G.S. 160A-388(e1) and 153A-345(e1) provide that members of boards making quasi-judicial land use decisions “shall not participate in or vote on any quasi-judicial matter in a manner that would violate affected persons’ constitutional rights to an impartial decision-maker. Impermissible conflicts include, but are not limited to, a member having a fixed opinion prior to hearing the matter that is not susceptible to change, undisclosed ex parte communications, a close familial, business, or other associational relationship with an affected party, or a financial interest in the outcome of the matter.” It is important to note that, as was the case with the court decision, the statutory standard for quasi-judicial zoning decisions explicitly references the constitutional due process right for impartiality.
Bias and Legislative Decisions
The decision involved in the problem posed at the outset is a legislative zoning decision – rezoning a parcel from residential to commercial use. The type of conflict is a lack of impartiality. We do not have any financial conflicts of interest, but we do have two council members with a bias.
Decisions on rezonings require policy judgment by elected officials. These officials’ personal knowledge, positions on issues of importance to the community, and judgment about the preferred course for the community are important and valid components of the decision-making process. Expression of opinions, bias, and contacts with citizens about a matter before a rezoning hearing do not disqualify a member from voting on a legislative decision. Brown v. Town of Davidson, 113 N.C. App. 553, 556, 439 S.E.2d 206, 208 (1994).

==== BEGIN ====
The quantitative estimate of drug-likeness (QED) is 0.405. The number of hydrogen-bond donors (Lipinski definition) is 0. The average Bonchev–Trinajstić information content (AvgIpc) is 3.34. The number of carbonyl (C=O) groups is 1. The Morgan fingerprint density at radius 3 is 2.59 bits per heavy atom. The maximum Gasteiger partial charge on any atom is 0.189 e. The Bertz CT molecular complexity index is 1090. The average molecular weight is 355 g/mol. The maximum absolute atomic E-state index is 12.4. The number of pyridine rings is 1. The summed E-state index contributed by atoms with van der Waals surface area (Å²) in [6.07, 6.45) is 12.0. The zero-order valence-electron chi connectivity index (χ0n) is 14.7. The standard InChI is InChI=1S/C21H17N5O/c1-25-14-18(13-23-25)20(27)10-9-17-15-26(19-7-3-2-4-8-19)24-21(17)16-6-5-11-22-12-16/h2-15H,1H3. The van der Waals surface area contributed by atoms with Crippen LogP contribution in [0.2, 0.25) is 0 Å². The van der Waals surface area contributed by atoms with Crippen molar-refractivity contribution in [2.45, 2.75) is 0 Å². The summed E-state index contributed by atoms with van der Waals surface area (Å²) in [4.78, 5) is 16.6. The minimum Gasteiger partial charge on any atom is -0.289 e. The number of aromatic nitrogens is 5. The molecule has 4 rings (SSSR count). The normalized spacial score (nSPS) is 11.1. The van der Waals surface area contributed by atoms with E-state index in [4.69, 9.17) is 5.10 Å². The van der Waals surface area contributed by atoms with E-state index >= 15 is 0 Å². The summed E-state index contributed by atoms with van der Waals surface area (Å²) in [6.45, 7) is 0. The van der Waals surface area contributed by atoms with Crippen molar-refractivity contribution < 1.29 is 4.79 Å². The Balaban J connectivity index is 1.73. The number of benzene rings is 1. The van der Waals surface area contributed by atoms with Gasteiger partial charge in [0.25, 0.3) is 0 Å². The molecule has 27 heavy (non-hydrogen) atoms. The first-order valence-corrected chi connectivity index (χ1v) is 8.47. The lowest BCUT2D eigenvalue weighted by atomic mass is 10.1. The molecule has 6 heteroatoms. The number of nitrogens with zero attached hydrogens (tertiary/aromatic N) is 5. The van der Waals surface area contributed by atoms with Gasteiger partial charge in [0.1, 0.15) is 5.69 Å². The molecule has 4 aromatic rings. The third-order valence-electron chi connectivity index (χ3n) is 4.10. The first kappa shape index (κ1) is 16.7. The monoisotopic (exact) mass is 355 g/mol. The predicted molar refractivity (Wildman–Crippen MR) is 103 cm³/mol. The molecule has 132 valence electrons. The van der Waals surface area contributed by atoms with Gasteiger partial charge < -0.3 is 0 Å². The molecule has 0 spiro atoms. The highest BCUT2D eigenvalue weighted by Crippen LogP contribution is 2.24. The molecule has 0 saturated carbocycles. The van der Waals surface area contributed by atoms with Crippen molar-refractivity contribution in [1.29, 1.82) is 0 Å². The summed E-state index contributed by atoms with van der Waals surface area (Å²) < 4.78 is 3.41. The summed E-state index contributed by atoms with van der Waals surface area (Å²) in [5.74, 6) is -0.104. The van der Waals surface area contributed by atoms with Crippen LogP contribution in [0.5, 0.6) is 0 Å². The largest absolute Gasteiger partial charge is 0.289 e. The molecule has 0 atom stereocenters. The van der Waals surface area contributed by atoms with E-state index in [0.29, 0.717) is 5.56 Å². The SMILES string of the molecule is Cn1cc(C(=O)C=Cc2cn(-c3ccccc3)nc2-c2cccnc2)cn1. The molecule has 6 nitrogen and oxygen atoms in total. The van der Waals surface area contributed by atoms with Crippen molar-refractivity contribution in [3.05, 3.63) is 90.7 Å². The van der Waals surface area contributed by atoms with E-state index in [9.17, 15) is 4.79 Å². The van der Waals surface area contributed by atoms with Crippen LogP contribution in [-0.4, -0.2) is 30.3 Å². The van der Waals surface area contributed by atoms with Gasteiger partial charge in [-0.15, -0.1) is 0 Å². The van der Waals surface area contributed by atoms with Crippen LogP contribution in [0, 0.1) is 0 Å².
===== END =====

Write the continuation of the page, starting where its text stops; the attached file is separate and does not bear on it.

While there is no requirement for impartiality on issues of public policy choices, there are constitutional protections from bias based on race, ethnicity, or religion. It would be impermissible, for example, to deny a rezoning for a place of worship based on which particular religion would be practiced there. Also, a person can establish a constitutional violation in those rare instances where it is established that the decision was based solely on personal animosity towards the applicant rather than any plausible public policy rationale.